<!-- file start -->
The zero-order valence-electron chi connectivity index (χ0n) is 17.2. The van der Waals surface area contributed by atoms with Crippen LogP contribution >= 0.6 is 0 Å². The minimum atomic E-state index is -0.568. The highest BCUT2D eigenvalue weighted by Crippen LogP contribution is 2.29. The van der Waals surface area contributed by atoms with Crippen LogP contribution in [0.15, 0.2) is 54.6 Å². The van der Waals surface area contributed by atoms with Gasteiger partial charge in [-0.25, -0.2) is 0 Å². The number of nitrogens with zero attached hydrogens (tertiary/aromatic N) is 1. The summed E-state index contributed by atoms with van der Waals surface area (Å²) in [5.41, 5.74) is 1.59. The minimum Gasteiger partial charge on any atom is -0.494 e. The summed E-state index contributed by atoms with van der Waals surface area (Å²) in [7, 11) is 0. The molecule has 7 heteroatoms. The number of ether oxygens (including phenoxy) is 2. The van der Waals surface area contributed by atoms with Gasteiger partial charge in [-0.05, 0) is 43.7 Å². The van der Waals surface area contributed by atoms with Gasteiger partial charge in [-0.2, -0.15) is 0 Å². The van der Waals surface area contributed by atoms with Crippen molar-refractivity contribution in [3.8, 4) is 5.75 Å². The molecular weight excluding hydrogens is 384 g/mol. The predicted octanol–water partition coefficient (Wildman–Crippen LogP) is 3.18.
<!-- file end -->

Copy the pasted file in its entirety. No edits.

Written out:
The zero-order valence-electron chi connectivity index (χ0n) is 17.2. The van der Waals surface area contributed by atoms with Crippen LogP contribution >= 0.6 is 0 Å². The minimum atomic E-state index is -0.568. The highest BCUT2D eigenvalue weighted by Crippen LogP contribution is 2.29. The van der Waals surface area contributed by atoms with Crippen LogP contribution in [0.15, 0.2) is 54.6 Å². The van der Waals surface area contributed by atoms with Gasteiger partial charge in [-0.25, -0.2) is 0 Å². The number of nitrogens with zero attached hydrogens (tertiary/aromatic N) is 1. The summed E-state index contributed by atoms with van der Waals surface area (Å²) in [5.41, 5.74) is 1.59. The minimum Gasteiger partial charge on any atom is -0.494 e. The summed E-state index contributed by atoms with van der Waals surface area (Å²) in [7, 11) is 0. The molecule has 7 heteroatoms. The number of ether oxygens (including phenoxy) is 2. The van der Waals surface area contributed by atoms with Gasteiger partial charge in [-0.05, 0) is 43.7 Å². The van der Waals surface area contributed by atoms with Gasteiger partial charge in [-0.2, -0.15) is 0 Å². The van der Waals surface area contributed by atoms with Crippen molar-refractivity contribution in [3.8, 4) is 5.75 Å². The molecular weight excluding hydrogens is 384 g/mol. The predicted octanol–water partition coefficient (Wildman–Crippen LogP) is 3.18.